The Government of Pakistan decided to temporarily ban the viral online game, 'PlayerUnknown's Battlegrounds' (PUBG) after a number of suicides which have been attributed to the game.
The Pakistan Telecommunication Authority (PTA) claimed to receive numerous complaints about the game being “addictive, a waste of time” and was said to have a negative impact on young adolescents and children's physical and psychological well-being. Before the official court hearing on July 9th, the PTA has asked for feedback to be sent to them via email, regarding the game.
Suicides Linked to PUBG
On the 30th of June, 18 year old Shaharyar was found hanging in his home, in Punjab Housing Society, Lahore. The victim's brother, Shoaib, also confirmed that Shaharyar was a PUBG addict. A suicide note was also found at the scene in which the victim apologised to his friend and PUBG partner. Following the incident, the Inspector General of Punjab Police (IGP) penned a letter to the Interior Ministry, citing the abhorrent affect the game was having on youngsters, ruining their future prospects. He continued to state that the game had taken at least 3 lives in the past 2 weeks.
A week prior, Mohammad Zakarya committed suicide by hanging on the 23rd of June. The reason given was a missed task/mission which provoked the suicide. Khawaja Sohail, the father, confirmed the boy's obsession with the game; it was still running when found on the bed of the youth.
Liaqat Ali Malik, the Senior Superintendent of Police Administration, wrote a letter to the IGP, stating the game triggers aggressive, violent behaviour, as well as stress, anxiety and depression.
“The game has influenced the youth and changes in behaviour have been observed after ‘failing the mission’.”
Dr. Farah Malik, an Applied Professor of Psychology at Punjab University, discusses how the current situation surrounding PUBG needs to be studied and further looked at in the context of the pandemic. With Covid 19 ensuring everyone stays at home, social interaction has come to a standstill and children do not know where to channel their energy, becoming dependent on the game and spending hours in front of the screen, which leads to mental and physical deterioration.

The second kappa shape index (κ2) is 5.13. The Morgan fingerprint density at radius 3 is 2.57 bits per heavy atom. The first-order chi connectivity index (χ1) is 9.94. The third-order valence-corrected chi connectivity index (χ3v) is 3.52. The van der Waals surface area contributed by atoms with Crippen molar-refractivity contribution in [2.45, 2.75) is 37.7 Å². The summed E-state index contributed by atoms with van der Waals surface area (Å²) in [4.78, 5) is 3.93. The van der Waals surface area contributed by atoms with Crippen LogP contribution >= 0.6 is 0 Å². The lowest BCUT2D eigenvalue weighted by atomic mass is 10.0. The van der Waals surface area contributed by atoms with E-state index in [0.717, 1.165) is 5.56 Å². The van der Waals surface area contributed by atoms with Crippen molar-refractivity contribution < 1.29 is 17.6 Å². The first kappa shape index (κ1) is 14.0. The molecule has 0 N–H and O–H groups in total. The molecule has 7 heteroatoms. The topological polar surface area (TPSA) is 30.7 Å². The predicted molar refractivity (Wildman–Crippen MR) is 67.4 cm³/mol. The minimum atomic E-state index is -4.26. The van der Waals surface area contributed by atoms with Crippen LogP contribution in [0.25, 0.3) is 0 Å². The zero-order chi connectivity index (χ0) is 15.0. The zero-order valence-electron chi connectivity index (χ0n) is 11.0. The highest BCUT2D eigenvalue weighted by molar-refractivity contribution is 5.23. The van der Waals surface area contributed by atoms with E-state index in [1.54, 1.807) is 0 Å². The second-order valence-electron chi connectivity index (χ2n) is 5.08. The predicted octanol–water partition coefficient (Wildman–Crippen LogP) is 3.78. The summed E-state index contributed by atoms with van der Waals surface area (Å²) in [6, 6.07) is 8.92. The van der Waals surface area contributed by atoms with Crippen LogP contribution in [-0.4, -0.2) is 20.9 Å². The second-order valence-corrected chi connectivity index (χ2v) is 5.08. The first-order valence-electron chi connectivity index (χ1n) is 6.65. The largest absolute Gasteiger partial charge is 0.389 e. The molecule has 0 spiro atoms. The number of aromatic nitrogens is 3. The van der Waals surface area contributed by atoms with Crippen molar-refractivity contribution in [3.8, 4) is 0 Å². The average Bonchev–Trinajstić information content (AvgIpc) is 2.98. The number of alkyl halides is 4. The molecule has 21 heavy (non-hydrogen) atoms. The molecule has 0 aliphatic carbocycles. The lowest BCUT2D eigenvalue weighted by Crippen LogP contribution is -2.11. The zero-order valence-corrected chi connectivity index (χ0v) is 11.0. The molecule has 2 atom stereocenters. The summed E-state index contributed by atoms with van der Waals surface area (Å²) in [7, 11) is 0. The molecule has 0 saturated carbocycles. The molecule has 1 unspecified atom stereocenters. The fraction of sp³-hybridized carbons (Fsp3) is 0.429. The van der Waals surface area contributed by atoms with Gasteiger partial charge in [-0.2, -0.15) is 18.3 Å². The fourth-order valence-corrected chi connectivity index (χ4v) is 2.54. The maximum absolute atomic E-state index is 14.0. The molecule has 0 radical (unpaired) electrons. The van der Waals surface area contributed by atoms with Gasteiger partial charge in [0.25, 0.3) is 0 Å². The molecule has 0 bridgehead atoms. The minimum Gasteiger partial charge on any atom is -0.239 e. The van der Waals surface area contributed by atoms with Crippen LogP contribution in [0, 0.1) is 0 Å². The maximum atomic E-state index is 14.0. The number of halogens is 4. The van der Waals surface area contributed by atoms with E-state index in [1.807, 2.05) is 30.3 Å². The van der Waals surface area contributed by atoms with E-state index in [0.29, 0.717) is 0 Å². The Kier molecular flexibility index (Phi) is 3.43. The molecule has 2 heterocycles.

The first suicide which has been related to the game is 20 year old Jonty Joseph, residing in the North Cantonment Area. He was allegedly reprimanded by his family for spending too much time playing PUBG, which led him to lock himself in his room. The next day, his family broke into his room and found that he had hung himself.
The Online Debate
The banning of the game has sparked controversy, with people either supporting it wholeheartedly or deeming it unfair. Dr. Sarah Nadeem Zaigham, a clinical psychologist in Islamabad spoke to Gulf News regarding the effects of the game,
“Too much screen time and exposure to violence will definitely have a damaging effect on the mental and physical health of people especially young children.”
With many supporting the Government's decision to ban the game, other players have spoken up against it, stating that the game is nothing illegal and does not cause bouts of aggression. A gamer claimed that despite playing video games for over 2 decades, no such side-effects came up. Another, Faheem Siddiqui, said. 'if a child goes to the extreme of killing himself, there must be something more serious going on in his life than a game'.
Popular Pakistani social-media star, Waqar Zaka, stated that he will be filing a petition to Sindh High Court, to lift the ban on PUBG. He further cited his reasoning, claiming that people do not want the youth of Pakistan to excel in "e-sports" and wanting to prevent them from succeeding in life.
"These are the same people who don't want our children to become famous around the world, who don't want our country to generate revenue online, who want to send out a message to the e-sports providers around the world to prevent them from setting up their business here – reason why YouTube never did. These people will not allow us to evolve, a digital revolution needs to be brought,"
Zaka made a valid point, emphasising how the game is not linked to suicide, therefore banning it will not prevent the number of suicides, "If you want to ban PUBG because of three suicides, then you might as well ban educational institutes –several suicide every day because of the pressure in schools and universities."
The South Korean game, created in 2017, consists of players being dropped into an unknown island, battling for survival. It has been temporarily banned in countries such as Nepal and India, but others claim the game has helped them cope with the suffocation of the lockdown. On July 9th there will be a court-ruling and hopefully we will see a just verdict.